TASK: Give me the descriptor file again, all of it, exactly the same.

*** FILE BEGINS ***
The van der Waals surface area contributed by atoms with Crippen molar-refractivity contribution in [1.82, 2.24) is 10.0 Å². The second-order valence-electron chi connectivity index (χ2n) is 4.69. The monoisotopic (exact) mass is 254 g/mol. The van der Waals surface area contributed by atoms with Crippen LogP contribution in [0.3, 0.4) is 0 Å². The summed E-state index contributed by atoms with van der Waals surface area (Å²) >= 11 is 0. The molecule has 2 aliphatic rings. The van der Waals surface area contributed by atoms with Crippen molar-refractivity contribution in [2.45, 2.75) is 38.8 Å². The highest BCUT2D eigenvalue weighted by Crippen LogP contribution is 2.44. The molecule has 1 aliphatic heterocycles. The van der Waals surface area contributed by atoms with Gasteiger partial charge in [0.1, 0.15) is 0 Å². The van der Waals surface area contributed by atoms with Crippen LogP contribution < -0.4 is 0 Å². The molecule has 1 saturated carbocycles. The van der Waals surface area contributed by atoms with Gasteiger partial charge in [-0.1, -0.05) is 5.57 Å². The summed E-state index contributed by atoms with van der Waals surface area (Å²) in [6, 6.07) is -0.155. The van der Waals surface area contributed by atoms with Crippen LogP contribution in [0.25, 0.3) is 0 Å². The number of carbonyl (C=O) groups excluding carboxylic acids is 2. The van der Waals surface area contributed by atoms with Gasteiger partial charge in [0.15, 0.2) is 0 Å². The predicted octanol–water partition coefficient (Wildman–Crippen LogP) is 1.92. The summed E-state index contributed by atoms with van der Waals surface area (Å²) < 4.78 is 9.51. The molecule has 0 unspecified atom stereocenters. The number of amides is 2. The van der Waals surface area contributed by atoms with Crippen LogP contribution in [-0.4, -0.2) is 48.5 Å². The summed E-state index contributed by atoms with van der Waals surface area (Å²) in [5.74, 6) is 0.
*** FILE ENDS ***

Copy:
The van der Waals surface area contributed by atoms with Crippen molar-refractivity contribution in [1.82, 2.24) is 10.0 Å². The second-order valence-electron chi connectivity index (χ2n) is 4.69. The monoisotopic (exact) mass is 254 g/mol. The van der Waals surface area contributed by atoms with Crippen LogP contribution in [0.3, 0.4) is 0 Å². The summed E-state index contributed by atoms with van der Waals surface area (Å²) >= 11 is 0. The molecule has 2 aliphatic rings. The van der Waals surface area contributed by atoms with Crippen molar-refractivity contribution in [2.45, 2.75) is 38.8 Å². The highest BCUT2D eigenvalue weighted by Crippen LogP contribution is 2.44. The molecule has 1 aliphatic heterocycles. The van der Waals surface area contributed by atoms with Gasteiger partial charge in [0.1, 0.15) is 0 Å². The van der Waals surface area contributed by atoms with Crippen LogP contribution < -0.4 is 0 Å². The molecule has 1 saturated carbocycles. The van der Waals surface area contributed by atoms with Gasteiger partial charge in [-0.1, -0.05) is 5.57 Å². The summed E-state index contributed by atoms with van der Waals surface area (Å²) in [6, 6.07) is -0.155. The van der Waals surface area contributed by atoms with Crippen LogP contribution in [0.25, 0.3) is 0 Å². The number of carbonyl (C=O) groups excluding carboxylic acids is 2. The van der Waals surface area contributed by atoms with Gasteiger partial charge in [0.15, 0.2) is 0 Å². The predicted octanol–water partition coefficient (Wildman–Crippen LogP) is 1.92. The summed E-state index contributed by atoms with van der Waals surface area (Å²) < 4.78 is 9.51. The molecule has 0 unspecified atom stereocenters. The number of amides is 2. The van der Waals surface area contributed by atoms with Crippen LogP contribution in [-0.4, -0.2) is 48.5 Å². The summed E-state index contributed by atoms with van der Waals surface area (Å²) in [5.74, 6) is 0.